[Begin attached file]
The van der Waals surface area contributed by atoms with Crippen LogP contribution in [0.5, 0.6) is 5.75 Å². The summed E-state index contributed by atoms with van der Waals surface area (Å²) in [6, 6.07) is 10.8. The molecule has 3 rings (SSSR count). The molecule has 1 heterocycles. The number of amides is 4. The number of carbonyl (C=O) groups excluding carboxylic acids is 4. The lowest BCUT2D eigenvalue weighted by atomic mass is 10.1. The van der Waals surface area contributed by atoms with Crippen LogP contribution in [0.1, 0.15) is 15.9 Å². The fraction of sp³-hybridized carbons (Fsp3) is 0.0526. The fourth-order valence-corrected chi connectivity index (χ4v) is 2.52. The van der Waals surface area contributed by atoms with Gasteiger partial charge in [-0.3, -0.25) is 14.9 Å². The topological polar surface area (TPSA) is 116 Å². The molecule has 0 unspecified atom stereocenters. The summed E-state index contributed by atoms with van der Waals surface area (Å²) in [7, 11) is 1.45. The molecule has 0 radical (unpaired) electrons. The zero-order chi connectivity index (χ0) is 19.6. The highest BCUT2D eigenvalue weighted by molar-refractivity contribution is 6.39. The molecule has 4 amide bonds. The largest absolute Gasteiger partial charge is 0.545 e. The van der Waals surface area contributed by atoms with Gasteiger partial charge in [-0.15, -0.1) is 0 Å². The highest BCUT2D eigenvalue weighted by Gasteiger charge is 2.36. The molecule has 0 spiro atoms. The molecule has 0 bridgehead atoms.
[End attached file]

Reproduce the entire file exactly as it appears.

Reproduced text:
The van der Waals surface area contributed by atoms with Crippen LogP contribution in [0.5, 0.6) is 5.75 Å². The summed E-state index contributed by atoms with van der Waals surface area (Å²) in [6, 6.07) is 10.8. The molecule has 3 rings (SSSR count). The molecule has 1 heterocycles. The number of amides is 4. The number of carbonyl (C=O) groups excluding carboxylic acids is 4. The lowest BCUT2D eigenvalue weighted by atomic mass is 10.1. The van der Waals surface area contributed by atoms with Crippen LogP contribution in [0.1, 0.15) is 15.9 Å². The fraction of sp³-hybridized carbons (Fsp3) is 0.0526. The fourth-order valence-corrected chi connectivity index (χ4v) is 2.52. The van der Waals surface area contributed by atoms with Gasteiger partial charge in [-0.3, -0.25) is 14.9 Å². The topological polar surface area (TPSA) is 116 Å². The molecule has 0 unspecified atom stereocenters. The summed E-state index contributed by atoms with van der Waals surface area (Å²) in [7, 11) is 1.45. The molecule has 0 radical (unpaired) electrons. The zero-order chi connectivity index (χ0) is 19.6. The highest BCUT2D eigenvalue weighted by molar-refractivity contribution is 6.39. The molecule has 4 amide bonds. The largest absolute Gasteiger partial charge is 0.545 e. The van der Waals surface area contributed by atoms with Gasteiger partial charge in [-0.15, -0.1) is 0 Å². The highest BCUT2D eigenvalue weighted by Gasteiger charge is 2.36. The molecule has 0 spiro atoms. The molecule has 0 bridgehead atoms.